So I like to think that yes, my little scribbles make me happier but are also good for the community whether anyone else sees them or not. I admit this is just an intuition I have but if I pondered long enough I could probably come up with some erudite justification for my belief. But instead, since I have little talent for debate, maybe I’ll go off and do some scribbles or bake some cookies.
    Thanks, Barb

  3. Barb McMahon says:

    OK. I like the point about the fear holding him back. Let’s try to do away with that kind of fear.

    And you know I love your “scribbles”. And your cookies. But I hope that it’s your own enjoyment, your own good that you’re doing them for. If that makes sense?

  4. Mary Atkinson says:

    I’m only just slowly learning to do things “just for me”- not that I didn’t enjoy doing for others but it’s hard not to think of what your actions contribute to the world.
    Now that family no longer puts restrictions on my time I am having difficulty setting priorities for myself- I feel like I have this blank slate to fill and haven’t a clue how. So some days I just read all day- or today I finished planting 50 tulip bulbs.
    But there is something that keeps me from the scribbles or playing violin as often as I would like. Might be because of unrealistic expectations?
    More and more I see the value of any kind of creativity- it could be the one thing to save the world- isn’t that what Dostoyevsky said?

  5. Barb McMahon says:

    Oh, Mary – I hear you on the setting priorities! After spending so many years looking after my parents, I have really no idea how to fill my days.

    Very strange to be experiencing empty nest syndrome when I never actually had a nest!

    And maybe this rant was directed more at myself than anyone else. There are many, many people who find fulfillment and joy in the service of others. But for some of us, it can be a trap – one that it’s far too easy to walk into and away go another twenty years…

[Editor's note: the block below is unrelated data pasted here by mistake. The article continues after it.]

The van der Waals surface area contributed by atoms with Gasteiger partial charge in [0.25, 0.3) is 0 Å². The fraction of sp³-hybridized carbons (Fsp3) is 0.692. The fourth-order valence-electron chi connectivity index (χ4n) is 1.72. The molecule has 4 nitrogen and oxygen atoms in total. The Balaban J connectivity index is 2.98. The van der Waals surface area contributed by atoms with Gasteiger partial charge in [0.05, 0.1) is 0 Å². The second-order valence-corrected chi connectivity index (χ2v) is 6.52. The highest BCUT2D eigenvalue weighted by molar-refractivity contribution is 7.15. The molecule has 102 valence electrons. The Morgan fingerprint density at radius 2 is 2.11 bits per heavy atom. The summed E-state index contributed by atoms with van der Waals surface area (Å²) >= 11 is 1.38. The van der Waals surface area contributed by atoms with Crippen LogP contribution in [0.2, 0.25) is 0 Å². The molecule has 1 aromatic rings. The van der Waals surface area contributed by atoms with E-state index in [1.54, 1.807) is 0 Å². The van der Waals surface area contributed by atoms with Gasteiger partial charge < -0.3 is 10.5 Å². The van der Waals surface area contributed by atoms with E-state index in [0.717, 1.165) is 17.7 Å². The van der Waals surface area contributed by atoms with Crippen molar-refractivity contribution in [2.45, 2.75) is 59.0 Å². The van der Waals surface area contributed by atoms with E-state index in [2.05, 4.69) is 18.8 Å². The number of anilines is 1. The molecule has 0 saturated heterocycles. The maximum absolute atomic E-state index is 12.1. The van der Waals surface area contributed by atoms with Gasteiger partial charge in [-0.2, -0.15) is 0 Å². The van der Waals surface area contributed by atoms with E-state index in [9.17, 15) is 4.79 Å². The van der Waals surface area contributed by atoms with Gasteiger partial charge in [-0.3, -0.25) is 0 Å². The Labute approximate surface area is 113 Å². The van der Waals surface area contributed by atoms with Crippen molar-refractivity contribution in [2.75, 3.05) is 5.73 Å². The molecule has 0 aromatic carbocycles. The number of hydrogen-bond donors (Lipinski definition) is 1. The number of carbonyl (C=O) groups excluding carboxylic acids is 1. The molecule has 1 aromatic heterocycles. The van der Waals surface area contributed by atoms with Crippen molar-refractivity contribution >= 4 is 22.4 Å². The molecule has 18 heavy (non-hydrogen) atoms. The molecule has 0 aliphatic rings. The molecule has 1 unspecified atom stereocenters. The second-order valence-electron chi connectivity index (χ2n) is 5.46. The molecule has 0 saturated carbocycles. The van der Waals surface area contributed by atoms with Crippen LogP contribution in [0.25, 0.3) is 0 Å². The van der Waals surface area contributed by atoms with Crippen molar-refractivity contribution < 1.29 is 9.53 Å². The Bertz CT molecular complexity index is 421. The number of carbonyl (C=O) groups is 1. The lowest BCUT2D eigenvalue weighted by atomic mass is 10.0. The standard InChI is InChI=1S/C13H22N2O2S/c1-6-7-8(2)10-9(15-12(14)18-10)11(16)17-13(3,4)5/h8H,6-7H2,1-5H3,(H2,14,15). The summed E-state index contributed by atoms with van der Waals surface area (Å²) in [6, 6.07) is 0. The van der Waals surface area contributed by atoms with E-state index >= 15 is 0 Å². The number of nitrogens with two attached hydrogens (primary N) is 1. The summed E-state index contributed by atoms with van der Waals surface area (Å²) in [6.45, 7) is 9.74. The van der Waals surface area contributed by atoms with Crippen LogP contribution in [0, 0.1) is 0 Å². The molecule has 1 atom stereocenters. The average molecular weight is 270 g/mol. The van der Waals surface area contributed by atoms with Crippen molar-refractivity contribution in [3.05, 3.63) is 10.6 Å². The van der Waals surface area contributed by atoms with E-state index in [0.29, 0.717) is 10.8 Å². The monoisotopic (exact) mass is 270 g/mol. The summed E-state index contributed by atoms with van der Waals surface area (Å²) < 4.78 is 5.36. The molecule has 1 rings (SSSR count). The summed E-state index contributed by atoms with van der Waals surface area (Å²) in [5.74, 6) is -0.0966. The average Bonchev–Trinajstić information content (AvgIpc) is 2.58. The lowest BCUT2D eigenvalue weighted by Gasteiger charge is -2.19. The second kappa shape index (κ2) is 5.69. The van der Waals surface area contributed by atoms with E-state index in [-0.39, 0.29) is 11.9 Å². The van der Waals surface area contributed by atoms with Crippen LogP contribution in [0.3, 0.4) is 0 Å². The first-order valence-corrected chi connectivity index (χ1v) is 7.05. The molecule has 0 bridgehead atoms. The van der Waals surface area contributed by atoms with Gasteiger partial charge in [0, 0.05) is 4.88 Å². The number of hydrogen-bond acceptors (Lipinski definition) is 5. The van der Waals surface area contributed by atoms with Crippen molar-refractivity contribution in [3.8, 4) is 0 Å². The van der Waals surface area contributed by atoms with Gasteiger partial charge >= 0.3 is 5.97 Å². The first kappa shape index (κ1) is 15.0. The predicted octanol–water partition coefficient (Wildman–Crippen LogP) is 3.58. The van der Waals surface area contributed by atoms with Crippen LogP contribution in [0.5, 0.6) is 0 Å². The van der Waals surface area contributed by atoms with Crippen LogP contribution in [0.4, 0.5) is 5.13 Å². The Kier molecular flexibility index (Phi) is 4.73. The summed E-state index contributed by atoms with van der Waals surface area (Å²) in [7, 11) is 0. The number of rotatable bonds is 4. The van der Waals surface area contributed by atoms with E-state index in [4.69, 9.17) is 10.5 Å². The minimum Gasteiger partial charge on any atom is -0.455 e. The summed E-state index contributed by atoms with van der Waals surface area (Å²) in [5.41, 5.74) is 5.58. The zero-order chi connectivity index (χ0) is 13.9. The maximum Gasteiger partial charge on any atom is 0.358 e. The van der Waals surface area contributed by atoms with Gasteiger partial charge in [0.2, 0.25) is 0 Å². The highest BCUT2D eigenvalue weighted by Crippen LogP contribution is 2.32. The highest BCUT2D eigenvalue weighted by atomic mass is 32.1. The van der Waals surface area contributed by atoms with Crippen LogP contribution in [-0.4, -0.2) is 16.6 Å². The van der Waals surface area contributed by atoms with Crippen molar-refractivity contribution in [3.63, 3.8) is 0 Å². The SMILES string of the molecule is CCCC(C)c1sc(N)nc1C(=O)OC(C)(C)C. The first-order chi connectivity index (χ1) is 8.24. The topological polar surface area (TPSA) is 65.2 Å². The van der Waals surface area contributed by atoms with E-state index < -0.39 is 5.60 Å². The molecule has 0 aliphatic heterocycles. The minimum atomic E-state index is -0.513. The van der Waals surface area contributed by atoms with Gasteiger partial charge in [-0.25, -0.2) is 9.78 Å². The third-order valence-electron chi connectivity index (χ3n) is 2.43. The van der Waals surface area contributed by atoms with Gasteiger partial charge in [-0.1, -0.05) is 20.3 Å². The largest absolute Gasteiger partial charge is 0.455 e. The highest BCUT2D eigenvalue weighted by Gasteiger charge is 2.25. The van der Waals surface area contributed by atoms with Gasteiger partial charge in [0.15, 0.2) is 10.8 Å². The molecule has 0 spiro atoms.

I think it will take a whole lot of creativity to get us out of the mess we’re in.

    Thanks so much for your thoughtful comments.

    (Adding Dostoyevsky to the reading list…)

  6. TalesNTypos says:

    Hear hear, hear ye, I’m liking this rant. It is a rant, right? 🙂

  7. Barb McMahon says:

    Oh, yeah. It’s a rant. I’m glad you like it!

  8. douglass says:

    You know, Barb…I don’t think you are experiencing empty nest syndrome at all. I think it is a new “infection” — let’s call it fulfilled nest syndrome, or maybe fulfilling the nest syndrome…something like that.

  9. Shana says:

    Barb, you’ve hit the nail on the head! I have been a knitter for going on 5 years now and I have spent almost this entire year working on Christmas presents for other people. While I enjoy making other people happy, sometimes just knowing that in my boots where no one else can see, I am wearing the most fabulous rainbow hand knit socks, makes me endlessly happy.

  10. Barb McMahon says:

    Good for you, Shana! Those socks sound cool.

  11. 1minionsopinion says:

    I delight in the happy simple things so I have to admit to great delight at finding this site. I just joined the Canadian blog thing.

    What you’ve said about atheists here is interesting (as I am one). The need to be necessary, to do necessary things. That’s a very utilitarian outlook to life, isn’t it? Not that every thing we do ought to be the exact opposite, but I think you hit on a fine point here about the need to find a balance between being useful and doing something simply because you like doing it.

    I love writing. I don’t even care if my blog gets read. A few years ago I spent my whole November buzzing on a NaNoWriMo high and I never showed that novel to anyone, but I was so excited about writing it. That was a blast. Sometimes you just have to do something for yourself.

  12. Barb McMahon says:

    Absolutely! Thanks for weighing in.